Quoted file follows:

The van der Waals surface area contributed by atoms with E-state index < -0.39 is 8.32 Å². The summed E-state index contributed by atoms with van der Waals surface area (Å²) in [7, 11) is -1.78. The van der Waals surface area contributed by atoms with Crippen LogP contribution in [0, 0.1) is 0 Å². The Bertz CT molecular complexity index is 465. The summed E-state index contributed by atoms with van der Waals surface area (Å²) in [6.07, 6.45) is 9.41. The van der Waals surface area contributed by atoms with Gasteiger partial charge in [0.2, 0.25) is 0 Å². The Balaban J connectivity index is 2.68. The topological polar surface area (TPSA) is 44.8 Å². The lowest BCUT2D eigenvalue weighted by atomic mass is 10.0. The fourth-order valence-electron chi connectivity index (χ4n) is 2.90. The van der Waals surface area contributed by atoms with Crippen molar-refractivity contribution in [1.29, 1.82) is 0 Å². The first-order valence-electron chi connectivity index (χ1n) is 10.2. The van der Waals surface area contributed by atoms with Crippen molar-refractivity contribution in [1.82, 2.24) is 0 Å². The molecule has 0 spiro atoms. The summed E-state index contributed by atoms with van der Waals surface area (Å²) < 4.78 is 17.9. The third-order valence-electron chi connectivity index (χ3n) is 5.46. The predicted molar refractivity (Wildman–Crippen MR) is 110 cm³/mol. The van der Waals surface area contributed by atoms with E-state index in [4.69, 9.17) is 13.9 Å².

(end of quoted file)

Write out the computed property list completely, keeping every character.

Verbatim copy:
The van der Waals surface area contributed by atoms with E-state index < -0.39 is 8.32 Å². The summed E-state index contributed by atoms with van der Waals surface area (Å²) in [7, 11) is -1.78. The van der Waals surface area contributed by atoms with Crippen LogP contribution in [0, 0.1) is 0 Å². The Bertz CT molecular complexity index is 465. The summed E-state index contributed by atoms with van der Waals surface area (Å²) in [6.07, 6.45) is 9.41. The van der Waals surface area contributed by atoms with Gasteiger partial charge in [0.2, 0.25) is 0 Å². The Balaban J connectivity index is 2.68. The topological polar surface area (TPSA) is 44.8 Å². The lowest BCUT2D eigenvalue weighted by atomic mass is 10.0. The fourth-order valence-electron chi connectivity index (χ4n) is 2.90. The van der Waals surface area contributed by atoms with Crippen molar-refractivity contribution in [1.29, 1.82) is 0 Å². The first-order valence-electron chi connectivity index (χ1n) is 10.2. The van der Waals surface area contributed by atoms with Crippen molar-refractivity contribution in [1.82, 2.24) is 0 Å². The molecule has 0 spiro atoms. The summed E-state index contributed by atoms with van der Waals surface area (Å²) < 4.78 is 17.9. The third-order valence-electron chi connectivity index (χ3n) is 5.46. The predicted molar refractivity (Wildman–Crippen MR) is 110 cm³/mol. The van der Waals surface area contributed by atoms with E-state index in [4.69, 9.17) is 13.9 Å².